Treatment for pustular psoriasis can include topical treatments, phototherapy (with ultraviolet light) and sometimes, immune suppressants.

Erythrodermic Psoriasis

This is one of the least common types of psoriasis but it’s by far the most severe kind. It can affect large areas (potentially most of the body) and has an intensely red and fiery look. It tends to be very itchy and can also be seriously painful too. The skin can actually peel off, which is an indication of just how serious this form of psoriasis can be.

If you think you might have developed it, you should seek medical advice as soon as possible as it can potentially be life threatening.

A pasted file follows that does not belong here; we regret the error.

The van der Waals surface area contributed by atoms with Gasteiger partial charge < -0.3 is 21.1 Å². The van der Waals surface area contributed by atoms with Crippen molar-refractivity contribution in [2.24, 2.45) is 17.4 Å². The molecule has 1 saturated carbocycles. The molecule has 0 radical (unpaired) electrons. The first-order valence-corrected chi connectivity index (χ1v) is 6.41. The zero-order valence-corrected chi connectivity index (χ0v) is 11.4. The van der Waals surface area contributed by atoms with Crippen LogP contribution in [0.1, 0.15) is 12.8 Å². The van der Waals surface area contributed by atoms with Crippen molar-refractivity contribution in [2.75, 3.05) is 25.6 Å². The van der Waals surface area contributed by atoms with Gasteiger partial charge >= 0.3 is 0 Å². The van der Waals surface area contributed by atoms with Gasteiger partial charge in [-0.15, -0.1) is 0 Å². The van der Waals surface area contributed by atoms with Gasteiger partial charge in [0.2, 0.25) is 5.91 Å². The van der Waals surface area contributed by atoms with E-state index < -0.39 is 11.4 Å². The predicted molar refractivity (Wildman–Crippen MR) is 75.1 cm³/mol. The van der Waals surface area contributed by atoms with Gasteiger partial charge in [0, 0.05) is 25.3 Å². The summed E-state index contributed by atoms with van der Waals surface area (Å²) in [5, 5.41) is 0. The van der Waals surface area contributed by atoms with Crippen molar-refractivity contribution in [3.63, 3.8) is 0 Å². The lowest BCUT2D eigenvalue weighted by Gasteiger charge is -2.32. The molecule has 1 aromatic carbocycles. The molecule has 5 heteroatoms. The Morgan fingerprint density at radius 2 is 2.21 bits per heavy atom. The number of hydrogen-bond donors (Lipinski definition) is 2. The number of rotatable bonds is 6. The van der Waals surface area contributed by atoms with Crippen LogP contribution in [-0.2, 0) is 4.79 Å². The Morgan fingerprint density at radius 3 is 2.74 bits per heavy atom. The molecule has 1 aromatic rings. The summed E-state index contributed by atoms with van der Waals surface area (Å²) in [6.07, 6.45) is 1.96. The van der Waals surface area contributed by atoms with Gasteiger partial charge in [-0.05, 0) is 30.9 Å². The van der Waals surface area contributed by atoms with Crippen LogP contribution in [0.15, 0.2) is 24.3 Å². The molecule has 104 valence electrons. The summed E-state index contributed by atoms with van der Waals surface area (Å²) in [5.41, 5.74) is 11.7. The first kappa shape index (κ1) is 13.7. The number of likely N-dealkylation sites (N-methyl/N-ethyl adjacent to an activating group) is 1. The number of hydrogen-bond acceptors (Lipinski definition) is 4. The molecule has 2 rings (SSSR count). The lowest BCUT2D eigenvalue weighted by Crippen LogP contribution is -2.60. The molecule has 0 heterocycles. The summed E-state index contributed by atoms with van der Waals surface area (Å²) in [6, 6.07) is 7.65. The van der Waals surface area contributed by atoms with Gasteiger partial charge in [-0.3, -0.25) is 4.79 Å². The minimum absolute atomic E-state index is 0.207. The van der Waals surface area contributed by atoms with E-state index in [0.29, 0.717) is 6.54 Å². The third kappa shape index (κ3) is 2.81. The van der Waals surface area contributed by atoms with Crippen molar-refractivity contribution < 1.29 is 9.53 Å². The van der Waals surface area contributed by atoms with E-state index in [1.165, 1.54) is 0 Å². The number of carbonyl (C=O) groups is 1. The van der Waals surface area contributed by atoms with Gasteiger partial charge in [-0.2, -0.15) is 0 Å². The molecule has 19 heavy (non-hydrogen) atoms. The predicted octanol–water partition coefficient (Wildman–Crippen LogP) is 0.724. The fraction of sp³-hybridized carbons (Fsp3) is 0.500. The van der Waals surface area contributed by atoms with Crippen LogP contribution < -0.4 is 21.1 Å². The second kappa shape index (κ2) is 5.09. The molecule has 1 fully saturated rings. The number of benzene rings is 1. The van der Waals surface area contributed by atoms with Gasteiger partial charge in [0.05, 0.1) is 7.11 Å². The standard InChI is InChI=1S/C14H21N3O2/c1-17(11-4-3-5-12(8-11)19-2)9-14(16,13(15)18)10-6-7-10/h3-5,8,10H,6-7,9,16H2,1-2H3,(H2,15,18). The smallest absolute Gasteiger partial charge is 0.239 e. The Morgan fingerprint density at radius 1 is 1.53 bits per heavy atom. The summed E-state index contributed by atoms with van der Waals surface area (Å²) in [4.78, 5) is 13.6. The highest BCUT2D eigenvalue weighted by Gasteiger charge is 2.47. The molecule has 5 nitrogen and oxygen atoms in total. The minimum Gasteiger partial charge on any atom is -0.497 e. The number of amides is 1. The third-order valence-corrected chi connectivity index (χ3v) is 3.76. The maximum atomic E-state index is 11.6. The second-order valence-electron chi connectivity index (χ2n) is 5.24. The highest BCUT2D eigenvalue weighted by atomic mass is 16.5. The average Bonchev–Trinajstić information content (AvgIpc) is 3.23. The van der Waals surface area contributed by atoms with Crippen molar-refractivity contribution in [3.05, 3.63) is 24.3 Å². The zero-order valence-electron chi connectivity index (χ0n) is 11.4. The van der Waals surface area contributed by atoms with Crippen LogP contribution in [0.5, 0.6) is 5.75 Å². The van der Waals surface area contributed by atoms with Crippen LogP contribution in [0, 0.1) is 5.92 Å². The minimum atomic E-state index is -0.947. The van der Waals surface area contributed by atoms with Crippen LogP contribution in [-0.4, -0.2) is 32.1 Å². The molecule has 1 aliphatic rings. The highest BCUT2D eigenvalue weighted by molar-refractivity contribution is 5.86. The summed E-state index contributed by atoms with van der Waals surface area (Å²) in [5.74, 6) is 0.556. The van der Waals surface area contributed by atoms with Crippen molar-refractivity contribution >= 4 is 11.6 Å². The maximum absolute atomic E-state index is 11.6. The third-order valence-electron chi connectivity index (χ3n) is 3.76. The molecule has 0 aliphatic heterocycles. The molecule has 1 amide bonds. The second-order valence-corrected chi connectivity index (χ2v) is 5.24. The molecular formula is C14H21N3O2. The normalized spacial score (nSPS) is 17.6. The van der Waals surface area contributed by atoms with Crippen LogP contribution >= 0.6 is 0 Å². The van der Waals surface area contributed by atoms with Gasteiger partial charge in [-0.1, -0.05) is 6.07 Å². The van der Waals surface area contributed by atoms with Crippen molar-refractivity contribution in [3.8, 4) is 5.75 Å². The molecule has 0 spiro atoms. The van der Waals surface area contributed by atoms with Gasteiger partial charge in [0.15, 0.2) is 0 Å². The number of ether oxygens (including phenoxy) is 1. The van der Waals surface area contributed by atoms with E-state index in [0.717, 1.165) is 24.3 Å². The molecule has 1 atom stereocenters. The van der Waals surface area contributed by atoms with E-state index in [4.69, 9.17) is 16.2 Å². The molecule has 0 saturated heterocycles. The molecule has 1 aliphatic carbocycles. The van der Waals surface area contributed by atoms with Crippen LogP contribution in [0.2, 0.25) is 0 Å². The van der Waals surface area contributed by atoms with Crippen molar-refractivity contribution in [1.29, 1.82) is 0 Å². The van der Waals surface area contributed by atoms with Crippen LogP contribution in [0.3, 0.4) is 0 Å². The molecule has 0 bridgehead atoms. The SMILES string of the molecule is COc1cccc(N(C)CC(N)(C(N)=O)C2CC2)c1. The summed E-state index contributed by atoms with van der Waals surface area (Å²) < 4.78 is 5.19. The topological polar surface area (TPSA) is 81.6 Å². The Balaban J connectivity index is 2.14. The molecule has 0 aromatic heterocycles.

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3 Natural Remedies for Psoriasis

3 natural remedies for psoriasis

When you’re first diagnosed with psoriasis, treatments typically take the form of steroids and other topical treatments that can make symptoms less obvious.

If you don’t want to go down this road and you’d rather see if natural remedies could help you to get some relief from psoriasis, there are a few that have some good potential for reducing the intensity of psoriasis symptoms.

As with all psoriasis treatments, they won’t cure the condition or stop your symptoms appearing but natural treatments can make them less severe and improve your confidence in your skin without needing traditional treatments.

Here are 3 natural remedies that can help psoriasis symptoms:

Honey